The One Tiny Change I Made to My Workday That Has Had a Huge Mental-Health Payoff

Photo: Getty Images/Leland Bobbe
This year, I planned my wedding and got married; I tacked on a restorative vacay to the tail end of trip for a friend's destination wedding; and when a role opened up at work that aligned with my personal interests and general career goals, I raised my hand to make the shift. But I wouldn’t call any of those things the most impactful wellness change I made for myself in 2018. That, rather, would be my conscious decision to leave the office at lunchtime each day for a break.

Dream big, right? Well, it’s actually a bit tricky when taking that break—to stretch your legs, breathe some fresh air, give your mind a break, and grab some nourishment—directly conflicts with another priority: packing a lunch to benefit your financial health. And sure, when I have a hankering, I treat myself to a designer salad or poké bowl or grain bowl or whatever other lunch option is available near Well+Good's headquarters in New York City (most likely, it’s in a—you guessed it—bowl). But I want that to remain the exception to the rule because, frankly, my packed lunches generally do fulfill me.

Alas, the arrangement was flawed: I routinely let pass entire days, which gave way to weeks and months (yep, months), without leaving the office at all from the time I arrived in the morning until I left for the day. I’d barely even get up from my desk. Worse than not leaving the building to experience the magic of natural light, I often didn't even bother myself to stand up. If I had to pee, hours would disintegrate before I'd walk the, oh, 50 steps to the bathroom and let nature take its course. (Hey, I just wanted to finish one more thing! Or answer one more question! Or get through one more meeting!) Really, it’s a wonder I’ve never had a bladder infection or a UTI.

I routinely let pass entire days, which gave way to weeks and months (yep, months), without leaving the office at all from the time I arrived in the morning until I left for the day.

So while my money-saving M.O. for bringing my lunch is definitely earnest and true, it's not the only reason I'd spend days on end chained to my desk: I’m also awful at stopping what I’m doing to be off-task and offline for the 10 or 15 minutes I need to grab some grub (or even 1 to 3 minutes to freaking urinate). The result is that most days, by the time I’m ready to head home, I'm running on sloth-level energy stores. Does heading outside to buy lunch fix that? Certainly not. But shifting my gaze from my laptop screen does provide some perspective that helps everything feel more manageable during extraordinarily busy days.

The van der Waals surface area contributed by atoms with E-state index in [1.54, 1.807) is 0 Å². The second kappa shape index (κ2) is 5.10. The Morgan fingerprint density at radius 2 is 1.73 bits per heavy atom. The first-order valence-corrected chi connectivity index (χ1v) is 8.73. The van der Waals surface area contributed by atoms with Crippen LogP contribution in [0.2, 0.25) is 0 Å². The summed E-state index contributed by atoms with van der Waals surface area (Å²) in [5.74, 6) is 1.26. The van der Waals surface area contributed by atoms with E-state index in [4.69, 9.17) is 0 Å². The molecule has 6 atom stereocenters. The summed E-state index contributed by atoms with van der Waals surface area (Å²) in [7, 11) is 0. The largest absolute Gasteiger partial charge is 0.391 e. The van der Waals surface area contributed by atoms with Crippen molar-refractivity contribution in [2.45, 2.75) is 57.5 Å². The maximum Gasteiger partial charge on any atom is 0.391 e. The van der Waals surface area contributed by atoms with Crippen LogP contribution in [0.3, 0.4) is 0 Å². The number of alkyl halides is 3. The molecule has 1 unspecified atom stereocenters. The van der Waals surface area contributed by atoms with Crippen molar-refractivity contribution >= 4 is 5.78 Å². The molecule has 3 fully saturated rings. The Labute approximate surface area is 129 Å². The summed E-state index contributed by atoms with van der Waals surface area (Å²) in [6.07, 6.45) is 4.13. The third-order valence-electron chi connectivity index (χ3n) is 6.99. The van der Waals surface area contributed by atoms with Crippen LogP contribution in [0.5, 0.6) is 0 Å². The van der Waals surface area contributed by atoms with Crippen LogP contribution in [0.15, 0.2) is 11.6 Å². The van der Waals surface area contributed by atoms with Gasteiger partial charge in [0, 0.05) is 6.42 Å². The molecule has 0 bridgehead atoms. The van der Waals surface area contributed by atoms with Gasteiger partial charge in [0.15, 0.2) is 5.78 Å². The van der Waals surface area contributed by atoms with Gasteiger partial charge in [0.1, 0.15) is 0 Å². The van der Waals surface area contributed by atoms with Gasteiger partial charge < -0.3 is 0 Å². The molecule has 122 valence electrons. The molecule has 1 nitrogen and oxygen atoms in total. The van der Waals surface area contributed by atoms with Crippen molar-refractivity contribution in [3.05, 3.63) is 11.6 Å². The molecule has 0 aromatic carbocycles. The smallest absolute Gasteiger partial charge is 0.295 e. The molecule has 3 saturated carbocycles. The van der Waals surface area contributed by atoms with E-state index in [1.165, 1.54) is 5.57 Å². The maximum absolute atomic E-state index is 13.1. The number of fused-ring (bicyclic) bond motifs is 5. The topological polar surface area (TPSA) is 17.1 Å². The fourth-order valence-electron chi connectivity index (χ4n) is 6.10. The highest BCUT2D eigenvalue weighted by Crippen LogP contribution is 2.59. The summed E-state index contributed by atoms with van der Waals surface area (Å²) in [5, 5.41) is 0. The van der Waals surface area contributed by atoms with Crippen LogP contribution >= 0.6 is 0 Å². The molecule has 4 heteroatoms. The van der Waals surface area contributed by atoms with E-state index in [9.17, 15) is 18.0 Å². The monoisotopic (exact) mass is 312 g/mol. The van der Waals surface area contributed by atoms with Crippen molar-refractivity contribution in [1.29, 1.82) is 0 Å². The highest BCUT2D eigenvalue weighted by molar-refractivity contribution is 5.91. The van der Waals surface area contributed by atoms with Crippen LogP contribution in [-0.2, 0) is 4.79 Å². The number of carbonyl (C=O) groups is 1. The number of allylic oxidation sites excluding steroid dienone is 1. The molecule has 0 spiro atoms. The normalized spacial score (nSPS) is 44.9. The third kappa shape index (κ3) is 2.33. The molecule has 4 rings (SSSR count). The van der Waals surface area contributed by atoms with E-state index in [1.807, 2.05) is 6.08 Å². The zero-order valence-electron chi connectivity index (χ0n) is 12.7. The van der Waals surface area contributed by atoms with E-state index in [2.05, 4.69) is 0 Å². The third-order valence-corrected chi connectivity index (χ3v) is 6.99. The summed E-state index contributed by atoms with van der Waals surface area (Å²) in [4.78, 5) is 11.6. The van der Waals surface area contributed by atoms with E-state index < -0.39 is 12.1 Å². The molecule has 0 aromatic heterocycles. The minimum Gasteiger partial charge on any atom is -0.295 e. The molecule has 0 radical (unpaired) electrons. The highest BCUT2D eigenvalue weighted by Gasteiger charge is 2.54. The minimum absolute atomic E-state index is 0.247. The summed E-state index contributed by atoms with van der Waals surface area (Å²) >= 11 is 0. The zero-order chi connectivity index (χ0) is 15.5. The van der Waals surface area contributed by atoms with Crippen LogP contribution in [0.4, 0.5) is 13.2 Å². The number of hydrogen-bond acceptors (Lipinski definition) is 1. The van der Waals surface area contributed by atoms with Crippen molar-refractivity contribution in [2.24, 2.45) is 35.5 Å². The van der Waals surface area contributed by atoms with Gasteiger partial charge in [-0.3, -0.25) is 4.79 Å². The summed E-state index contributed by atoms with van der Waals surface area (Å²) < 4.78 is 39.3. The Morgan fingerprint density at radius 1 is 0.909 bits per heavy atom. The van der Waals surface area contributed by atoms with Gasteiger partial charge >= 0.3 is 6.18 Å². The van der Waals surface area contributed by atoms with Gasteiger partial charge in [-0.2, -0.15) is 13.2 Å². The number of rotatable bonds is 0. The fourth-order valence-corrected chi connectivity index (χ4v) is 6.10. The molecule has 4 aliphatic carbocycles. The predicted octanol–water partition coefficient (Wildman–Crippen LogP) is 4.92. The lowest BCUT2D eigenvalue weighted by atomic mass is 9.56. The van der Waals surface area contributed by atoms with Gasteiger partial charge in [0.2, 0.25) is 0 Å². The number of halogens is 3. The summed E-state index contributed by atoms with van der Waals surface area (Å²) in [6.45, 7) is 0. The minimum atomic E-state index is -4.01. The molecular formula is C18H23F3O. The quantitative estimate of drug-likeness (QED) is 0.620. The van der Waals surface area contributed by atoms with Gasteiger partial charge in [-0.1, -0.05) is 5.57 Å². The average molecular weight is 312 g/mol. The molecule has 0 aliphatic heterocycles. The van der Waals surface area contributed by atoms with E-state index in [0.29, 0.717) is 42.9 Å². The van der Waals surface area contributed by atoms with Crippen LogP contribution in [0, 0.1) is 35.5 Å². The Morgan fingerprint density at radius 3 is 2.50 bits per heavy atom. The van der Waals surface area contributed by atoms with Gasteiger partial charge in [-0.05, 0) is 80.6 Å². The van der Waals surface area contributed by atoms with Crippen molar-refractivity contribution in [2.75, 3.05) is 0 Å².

Still, when you bring your own desk lunch, it's tough to find another reason to go outside and take a break for the sake of your blue-light-scorned eyes, stress levels, and general sanity. The obvious solution is getting an afternoon coffee, but I try not to drink caffeine after 3 p.m. (I have enough trouble falling asleep at night) and buying an herbal tea or decaf coffee just feels too extra.

The solution I've settled on is two-fold. First, by not bringing my lunch at least once a week, I'm forced to enjoy one of those designer salads. And second, when a coworker messages me to ask if I'd like to go pick up lunch, I go for the walk, even if I packed my meal at home. While I don't make good on my Let's Move Outside! initiative every single day, on days that I do, I feel far less lethargic for the remainder of the workday. Moving out from under the fluorescent lights at work, even if just for a few minutes, is the best thing I've done for my mental health this year without really interrupting any major component of my workday.

I think of it like removing a magnifying glass from the burning ants for a hot second to let ‘em literally live or taking a quick snooze whenever, wherever. In 2019, I've resolved to keep my Treat Yo’self to 10 Minutes platform going, regardless of my or my coworkers’ lunch plans. So, let me know if you’ve got awesome podcast recommendations (I've also promised myself to listen to more of those next year), because sometime between noon and 3 p.m., most days a week, I’ll be taking a lap around the block, smelling fresh air, and investing in my daily happiness.

Another personal upgrade I could certainly stand to make in 2019? Improving my posture. These desk stretches might help.

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